In a conventional read/write head, the variation in the voltage induced in the coil does not directly follow the actual flux, but instead follows the rate or change of the flux as the disk rotates adjacent the head. Therefore reading of data with conventional heads is sensitive to the speed of the disk relative to the head.
Read/write heads have been developed which include a strip of magneto-resistive (MR) material, such as a nickel iron alloy. One such alloy is commercially known as "Permalloy". The MR strip (or element) is positioned in the gap between the tips of the poles. In such heads, the electrical resistance of the magneto-resistive material is related to an applied magnetic field. As flux from the disk permeates the head while it flies over the disk surface, the flux is applied to the magneto-resistive material. Thus, the resistance of the magneto-resistive material varies in response to the variations in the flux in the head, which in turn reflects the variations in the flux on the disk. The changing resistance of the magneto-resistive element is sensed by conventional sensing circuits to provide a signal that is related to the recorded flux. Thus, the voltage signals from such read/write heads, specifically from the magneto-resistive element, are not sensitive to the speed of the disk.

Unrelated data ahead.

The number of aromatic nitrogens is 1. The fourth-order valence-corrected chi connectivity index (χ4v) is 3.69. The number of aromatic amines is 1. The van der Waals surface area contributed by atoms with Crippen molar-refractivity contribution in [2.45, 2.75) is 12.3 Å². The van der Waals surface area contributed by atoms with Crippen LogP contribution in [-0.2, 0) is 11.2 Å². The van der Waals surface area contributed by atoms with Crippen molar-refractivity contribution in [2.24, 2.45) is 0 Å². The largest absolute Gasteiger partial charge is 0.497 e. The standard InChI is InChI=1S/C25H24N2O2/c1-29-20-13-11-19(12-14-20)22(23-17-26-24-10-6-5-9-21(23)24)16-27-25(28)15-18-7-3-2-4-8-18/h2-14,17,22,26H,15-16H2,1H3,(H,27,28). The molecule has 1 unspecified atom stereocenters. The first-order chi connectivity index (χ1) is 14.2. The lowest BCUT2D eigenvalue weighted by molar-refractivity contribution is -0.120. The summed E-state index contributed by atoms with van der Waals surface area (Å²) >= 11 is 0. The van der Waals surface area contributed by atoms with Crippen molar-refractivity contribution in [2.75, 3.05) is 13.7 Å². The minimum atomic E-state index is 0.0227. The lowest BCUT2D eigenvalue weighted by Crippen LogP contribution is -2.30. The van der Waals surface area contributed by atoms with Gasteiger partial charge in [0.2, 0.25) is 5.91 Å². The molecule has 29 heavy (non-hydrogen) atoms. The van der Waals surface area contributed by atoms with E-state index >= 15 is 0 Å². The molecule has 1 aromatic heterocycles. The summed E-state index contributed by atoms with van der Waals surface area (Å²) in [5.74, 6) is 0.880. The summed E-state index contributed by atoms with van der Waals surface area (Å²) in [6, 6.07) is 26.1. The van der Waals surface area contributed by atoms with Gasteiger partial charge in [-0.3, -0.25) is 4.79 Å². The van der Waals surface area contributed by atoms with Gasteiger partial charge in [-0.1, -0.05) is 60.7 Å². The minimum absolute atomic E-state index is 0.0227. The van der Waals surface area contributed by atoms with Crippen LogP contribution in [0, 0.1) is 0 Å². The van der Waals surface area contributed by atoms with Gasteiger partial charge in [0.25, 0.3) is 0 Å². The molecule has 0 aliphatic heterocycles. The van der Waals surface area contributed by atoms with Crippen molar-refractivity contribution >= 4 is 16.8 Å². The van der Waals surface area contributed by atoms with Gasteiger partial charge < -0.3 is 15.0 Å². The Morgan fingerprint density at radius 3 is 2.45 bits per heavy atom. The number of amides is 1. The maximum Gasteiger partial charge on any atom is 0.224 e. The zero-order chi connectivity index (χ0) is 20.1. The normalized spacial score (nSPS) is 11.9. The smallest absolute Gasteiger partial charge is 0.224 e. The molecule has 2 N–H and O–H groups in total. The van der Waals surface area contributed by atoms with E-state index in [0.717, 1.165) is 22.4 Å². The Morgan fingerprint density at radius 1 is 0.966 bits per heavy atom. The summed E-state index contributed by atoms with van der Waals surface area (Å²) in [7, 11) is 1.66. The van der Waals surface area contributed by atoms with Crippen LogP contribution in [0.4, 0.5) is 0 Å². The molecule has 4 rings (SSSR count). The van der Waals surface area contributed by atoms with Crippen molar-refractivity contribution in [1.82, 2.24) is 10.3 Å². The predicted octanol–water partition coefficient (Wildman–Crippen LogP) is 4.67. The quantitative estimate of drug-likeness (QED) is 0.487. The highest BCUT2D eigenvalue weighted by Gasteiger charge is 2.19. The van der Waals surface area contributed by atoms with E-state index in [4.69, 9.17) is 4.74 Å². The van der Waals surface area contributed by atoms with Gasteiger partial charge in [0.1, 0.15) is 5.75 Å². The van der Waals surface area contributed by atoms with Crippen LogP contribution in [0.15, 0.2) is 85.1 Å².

In a head having a magneto-resistive element, the element is formed so as to have a magnetization orientation along the length of the element; that is, magnetic dipoles are aligned parallel to the element's longitudinal axis. A current is applied longitudinally to the element. A graph of the resistance of the element to electric current, in relation to the direction of the element's magnetic dipoles, is a bell-shaped curve. For example, if the element is a nickel iron alloy, if no external flux is applied to the head, the resistance exhibited by the element to current applied in a longitudinal direction through the element (which is parallel to the magnetization) will be at a maximum. If, however, external magnetic flux is applied to the element which forces the element's magnetic dipoles into an orientation perpendicular to the length of the element, the element's resistance to the applied current will be at a minimum.